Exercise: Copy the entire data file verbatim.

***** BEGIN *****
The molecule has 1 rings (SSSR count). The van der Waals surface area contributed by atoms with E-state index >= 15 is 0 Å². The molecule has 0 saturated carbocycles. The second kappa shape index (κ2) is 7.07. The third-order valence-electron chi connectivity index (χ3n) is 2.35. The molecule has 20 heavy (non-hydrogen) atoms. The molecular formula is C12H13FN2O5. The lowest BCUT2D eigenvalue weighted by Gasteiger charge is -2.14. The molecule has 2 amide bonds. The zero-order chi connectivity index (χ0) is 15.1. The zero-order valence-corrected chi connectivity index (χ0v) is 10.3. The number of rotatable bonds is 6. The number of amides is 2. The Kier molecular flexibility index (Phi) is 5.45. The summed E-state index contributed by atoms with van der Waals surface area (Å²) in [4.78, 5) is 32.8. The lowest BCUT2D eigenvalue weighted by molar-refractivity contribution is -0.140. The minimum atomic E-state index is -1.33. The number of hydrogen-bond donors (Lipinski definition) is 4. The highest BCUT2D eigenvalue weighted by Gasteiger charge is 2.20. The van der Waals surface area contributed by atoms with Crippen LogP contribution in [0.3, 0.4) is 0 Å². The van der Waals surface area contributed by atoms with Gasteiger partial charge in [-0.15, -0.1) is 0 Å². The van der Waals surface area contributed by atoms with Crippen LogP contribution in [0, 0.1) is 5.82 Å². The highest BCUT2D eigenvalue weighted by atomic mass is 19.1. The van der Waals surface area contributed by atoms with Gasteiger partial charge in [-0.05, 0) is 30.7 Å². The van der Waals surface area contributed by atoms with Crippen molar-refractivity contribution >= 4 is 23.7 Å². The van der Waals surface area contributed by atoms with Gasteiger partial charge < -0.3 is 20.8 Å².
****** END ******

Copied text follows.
The molecule has 1 rings (SSSR count). The van der Waals surface area contributed by atoms with E-state index >= 15 is 0 Å². The molecule has 0 saturated carbocycles. The second kappa shape index (κ2) is 7.07. The third-order valence-electron chi connectivity index (χ3n) is 2.35. The molecule has 20 heavy (non-hydrogen) atoms. The molecular formula is C12H13FN2O5. The lowest BCUT2D eigenvalue weighted by Gasteiger charge is -2.14. The molecule has 2 amide bonds. The zero-order chi connectivity index (χ0) is 15.1. The zero-order valence-corrected chi connectivity index (χ0v) is 10.3. The number of rotatable bonds is 6. The number of amides is 2. The Kier molecular flexibility index (Phi) is 5.45. The summed E-state index contributed by atoms with van der Waals surface area (Å²) in [4.78, 5) is 32.8. The lowest BCUT2D eigenvalue weighted by molar-refractivity contribution is -0.140. The minimum atomic E-state index is -1.33. The number of hydrogen-bond donors (Lipinski definition) is 4. The highest BCUT2D eigenvalue weighted by Gasteiger charge is 2.20. The van der Waals surface area contributed by atoms with Crippen LogP contribution in [0.3, 0.4) is 0 Å². The van der Waals surface area contributed by atoms with Gasteiger partial charge in [-0.15, -0.1) is 0 Å². The van der Waals surface area contributed by atoms with Crippen LogP contribution in [0, 0.1) is 5.82 Å². The highest BCUT2D eigenvalue weighted by atomic mass is 19.1. The van der Waals surface area contributed by atoms with Gasteiger partial charge in [-0.05, 0) is 30.7 Å². The van der Waals surface area contributed by atoms with Crippen molar-refractivity contribution >= 4 is 23.7 Å². The van der Waals surface area contributed by atoms with Gasteiger partial charge < -0.3 is 20.8 Å².